About the object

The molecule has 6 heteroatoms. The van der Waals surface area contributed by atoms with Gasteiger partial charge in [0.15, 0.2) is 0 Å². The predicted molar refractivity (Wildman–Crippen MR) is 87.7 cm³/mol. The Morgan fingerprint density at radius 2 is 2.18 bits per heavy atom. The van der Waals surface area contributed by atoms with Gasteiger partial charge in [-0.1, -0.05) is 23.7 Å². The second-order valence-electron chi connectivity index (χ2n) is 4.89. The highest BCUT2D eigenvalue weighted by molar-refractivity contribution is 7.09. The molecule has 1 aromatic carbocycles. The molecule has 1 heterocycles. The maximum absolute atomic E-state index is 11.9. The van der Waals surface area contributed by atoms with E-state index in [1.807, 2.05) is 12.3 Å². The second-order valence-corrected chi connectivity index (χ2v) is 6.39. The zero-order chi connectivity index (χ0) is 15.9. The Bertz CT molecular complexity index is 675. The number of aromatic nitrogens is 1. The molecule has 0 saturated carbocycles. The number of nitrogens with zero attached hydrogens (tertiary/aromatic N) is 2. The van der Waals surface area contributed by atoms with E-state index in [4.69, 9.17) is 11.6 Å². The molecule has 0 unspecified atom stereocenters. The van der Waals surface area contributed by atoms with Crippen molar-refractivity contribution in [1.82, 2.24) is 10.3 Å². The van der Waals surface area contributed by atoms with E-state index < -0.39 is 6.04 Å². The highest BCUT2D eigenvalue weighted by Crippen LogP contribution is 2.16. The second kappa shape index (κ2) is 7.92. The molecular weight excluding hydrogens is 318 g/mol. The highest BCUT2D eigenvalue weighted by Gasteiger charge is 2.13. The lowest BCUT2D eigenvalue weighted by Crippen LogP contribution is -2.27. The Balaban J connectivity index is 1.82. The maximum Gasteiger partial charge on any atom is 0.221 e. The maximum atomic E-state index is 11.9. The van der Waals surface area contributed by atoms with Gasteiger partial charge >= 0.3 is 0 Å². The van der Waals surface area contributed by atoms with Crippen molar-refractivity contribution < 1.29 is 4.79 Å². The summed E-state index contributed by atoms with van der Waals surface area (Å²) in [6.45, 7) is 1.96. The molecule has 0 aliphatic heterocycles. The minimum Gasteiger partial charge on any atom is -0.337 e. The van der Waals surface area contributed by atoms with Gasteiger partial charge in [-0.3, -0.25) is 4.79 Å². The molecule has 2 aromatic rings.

The lance-shaped club is decorated with a snake motif, which terminates at the lower end in the representation of a human head. Colourfully painted areas suggest a headdress. The snake »Selam« is a mythological creature in the Huon Gulf area on the northeast coast of New Guinea, which can appear both as a snake and as a human being. Clubs of this kind were rarely deployed as actual weapons, but used in connection with boys' initiation rituals in mock fights. The snake's body has been carefully recessed into the wood and fashioned as a relief and inlayed with white chalk. The red and blue colour of the club was realised using European pigments, whereby the omission of paint in certain areas benefits the design, as the brownish black patina of the wood shows through. The back has been dyed with red pigments of European origin, but is otherwise devoid of decoration. The object comes from the Robert Beirer collection from Sipplingen, who worked for the New Guinea Company as a storeroom assistant at the end of the 19th century and sold a large collection to the Museum in Freiburg.